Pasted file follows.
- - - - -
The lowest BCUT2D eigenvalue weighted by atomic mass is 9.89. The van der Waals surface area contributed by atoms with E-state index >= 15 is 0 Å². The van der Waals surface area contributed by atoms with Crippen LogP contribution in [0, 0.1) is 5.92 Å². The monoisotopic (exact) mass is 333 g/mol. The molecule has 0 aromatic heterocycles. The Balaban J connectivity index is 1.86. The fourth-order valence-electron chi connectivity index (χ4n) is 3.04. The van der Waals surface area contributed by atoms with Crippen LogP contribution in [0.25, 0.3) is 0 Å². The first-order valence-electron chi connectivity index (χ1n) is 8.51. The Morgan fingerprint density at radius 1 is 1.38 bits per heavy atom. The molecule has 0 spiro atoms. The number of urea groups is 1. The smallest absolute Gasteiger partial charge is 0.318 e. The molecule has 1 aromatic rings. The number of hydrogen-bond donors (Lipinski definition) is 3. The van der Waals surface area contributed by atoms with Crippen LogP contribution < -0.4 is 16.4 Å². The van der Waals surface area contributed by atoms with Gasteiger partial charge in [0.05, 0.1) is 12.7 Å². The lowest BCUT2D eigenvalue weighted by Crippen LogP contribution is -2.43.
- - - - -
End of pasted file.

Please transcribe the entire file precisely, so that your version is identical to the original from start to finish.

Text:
The lowest BCUT2D eigenvalue weighted by atomic mass is 9.89. The van der Waals surface area contributed by atoms with E-state index >= 15 is 0 Å². The van der Waals surface area contributed by atoms with Crippen LogP contribution in [0, 0.1) is 5.92 Å². The monoisotopic (exact) mass is 333 g/mol. The molecule has 0 aromatic heterocycles. The Balaban J connectivity index is 1.86. The fourth-order valence-electron chi connectivity index (χ4n) is 3.04. The van der Waals surface area contributed by atoms with Crippen LogP contribution in [0.25, 0.3) is 0 Å². The first-order valence-electron chi connectivity index (χ1n) is 8.51. The Morgan fingerprint density at radius 1 is 1.38 bits per heavy atom. The molecule has 0 spiro atoms. The number of urea groups is 1. The smallest absolute Gasteiger partial charge is 0.318 e. The molecule has 1 aromatic rings. The number of hydrogen-bond donors (Lipinski definition) is 3. The van der Waals surface area contributed by atoms with Crippen LogP contribution < -0.4 is 16.4 Å². The van der Waals surface area contributed by atoms with Gasteiger partial charge in [0.05, 0.1) is 12.7 Å². The lowest BCUT2D eigenvalue weighted by Crippen LogP contribution is -2.43.